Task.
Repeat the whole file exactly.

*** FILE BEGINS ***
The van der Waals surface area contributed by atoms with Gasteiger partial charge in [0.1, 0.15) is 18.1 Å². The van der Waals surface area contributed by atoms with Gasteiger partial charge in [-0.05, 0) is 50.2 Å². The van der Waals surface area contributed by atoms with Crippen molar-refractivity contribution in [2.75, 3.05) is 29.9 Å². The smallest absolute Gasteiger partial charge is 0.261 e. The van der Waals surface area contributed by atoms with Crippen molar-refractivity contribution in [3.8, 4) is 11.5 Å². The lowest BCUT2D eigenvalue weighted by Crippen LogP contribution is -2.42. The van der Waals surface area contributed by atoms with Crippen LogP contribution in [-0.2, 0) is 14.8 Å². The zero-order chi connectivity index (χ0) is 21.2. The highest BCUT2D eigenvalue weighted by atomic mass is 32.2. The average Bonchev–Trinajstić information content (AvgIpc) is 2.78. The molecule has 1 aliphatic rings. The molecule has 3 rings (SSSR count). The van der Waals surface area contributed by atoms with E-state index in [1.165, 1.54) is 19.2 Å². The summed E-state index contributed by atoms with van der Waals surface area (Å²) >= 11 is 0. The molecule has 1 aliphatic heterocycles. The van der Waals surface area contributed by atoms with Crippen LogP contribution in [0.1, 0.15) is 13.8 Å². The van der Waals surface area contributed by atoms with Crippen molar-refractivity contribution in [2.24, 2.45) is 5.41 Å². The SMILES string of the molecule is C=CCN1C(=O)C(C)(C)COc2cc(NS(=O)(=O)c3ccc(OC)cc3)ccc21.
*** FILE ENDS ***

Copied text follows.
The van der Waals surface area contributed by atoms with Gasteiger partial charge in [0.1, 0.15) is 18.1 Å². The van der Waals surface area contributed by atoms with Gasteiger partial charge in [-0.05, 0) is 50.2 Å². The van der Waals surface area contributed by atoms with Crippen molar-refractivity contribution in [2.75, 3.05) is 29.9 Å². The smallest absolute Gasteiger partial charge is 0.261 e. The van der Waals surface area contributed by atoms with Crippen molar-refractivity contribution in [3.8, 4) is 11.5 Å². The lowest BCUT2D eigenvalue weighted by Crippen LogP contribution is -2.42. The van der Waals surface area contributed by atoms with Crippen LogP contribution in [-0.2, 0) is 14.8 Å². The zero-order chi connectivity index (χ0) is 21.2. The highest BCUT2D eigenvalue weighted by atomic mass is 32.2. The average Bonchev–Trinajstić information content (AvgIpc) is 2.78. The molecule has 1 aliphatic rings. The molecule has 3 rings (SSSR count). The van der Waals surface area contributed by atoms with E-state index in [1.165, 1.54) is 19.2 Å². The summed E-state index contributed by atoms with van der Waals surface area (Å²) >= 11 is 0. The molecule has 1 aliphatic heterocycles. The van der Waals surface area contributed by atoms with Crippen LogP contribution in [0.1, 0.15) is 13.8 Å². The van der Waals surface area contributed by atoms with Crippen molar-refractivity contribution in [2.24, 2.45) is 5.41 Å². The SMILES string of the molecule is C=CCN1C(=O)C(C)(C)COc2cc(NS(=O)(=O)c3ccc(OC)cc3)ccc21.